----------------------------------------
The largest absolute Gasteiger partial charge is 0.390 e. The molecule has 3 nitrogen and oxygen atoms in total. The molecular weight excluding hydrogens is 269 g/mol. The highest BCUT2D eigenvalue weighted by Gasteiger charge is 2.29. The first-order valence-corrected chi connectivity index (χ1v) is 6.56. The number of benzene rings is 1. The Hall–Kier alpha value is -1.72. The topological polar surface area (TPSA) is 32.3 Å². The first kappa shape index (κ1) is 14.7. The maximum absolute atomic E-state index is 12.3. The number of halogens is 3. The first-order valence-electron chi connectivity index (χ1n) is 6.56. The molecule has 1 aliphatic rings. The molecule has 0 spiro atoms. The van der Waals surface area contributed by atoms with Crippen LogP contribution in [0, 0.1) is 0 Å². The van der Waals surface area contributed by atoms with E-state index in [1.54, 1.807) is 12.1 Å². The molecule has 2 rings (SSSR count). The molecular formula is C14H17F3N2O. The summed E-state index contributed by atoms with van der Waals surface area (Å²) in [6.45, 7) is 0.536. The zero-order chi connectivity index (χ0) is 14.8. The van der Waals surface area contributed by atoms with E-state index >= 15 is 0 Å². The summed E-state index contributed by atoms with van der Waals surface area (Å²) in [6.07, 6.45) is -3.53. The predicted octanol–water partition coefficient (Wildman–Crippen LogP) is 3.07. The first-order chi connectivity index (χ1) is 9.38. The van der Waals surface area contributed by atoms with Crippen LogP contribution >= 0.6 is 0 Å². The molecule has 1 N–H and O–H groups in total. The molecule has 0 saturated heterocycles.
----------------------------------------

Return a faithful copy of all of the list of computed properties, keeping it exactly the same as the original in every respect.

The largest absolute Gasteiger partial charge is 0.390 e. The molecule has 3 nitrogen and oxygen atoms in total. The molecular weight excluding hydrogens is 269 g/mol. The highest BCUT2D eigenvalue weighted by Gasteiger charge is 2.29. The first-order valence-corrected chi connectivity index (χ1v) is 6.56. The number of benzene rings is 1. The Hall–Kier alpha value is -1.72. The topological polar surface area (TPSA) is 32.3 Å². The first kappa shape index (κ1) is 14.7. The maximum absolute atomic E-state index is 12.3. The number of halogens is 3. The first-order valence-electron chi connectivity index (χ1n) is 6.56. The molecule has 1 aliphatic rings. The molecule has 0 spiro atoms. The van der Waals surface area contributed by atoms with Crippen LogP contribution in [0, 0.1) is 0 Å². The van der Waals surface area contributed by atoms with E-state index in [1.54, 1.807) is 12.1 Å². The molecule has 2 rings (SSSR count). The molecular formula is C14H17F3N2O. The summed E-state index contributed by atoms with van der Waals surface area (Å²) in [6.45, 7) is 0.536. The zero-order chi connectivity index (χ0) is 14.8. The van der Waals surface area contributed by atoms with E-state index >= 15 is 0 Å². The summed E-state index contributed by atoms with van der Waals surface area (Å²) in [6.07, 6.45) is -3.53. The predicted octanol–water partition coefficient (Wildman–Crippen LogP) is 3.07. The first-order chi connectivity index (χ1) is 9.38. The van der Waals surface area contributed by atoms with Crippen LogP contribution >= 0.6 is 0 Å². The molecule has 1 N–H and O–H groups in total. The molecule has 0 saturated heterocycles.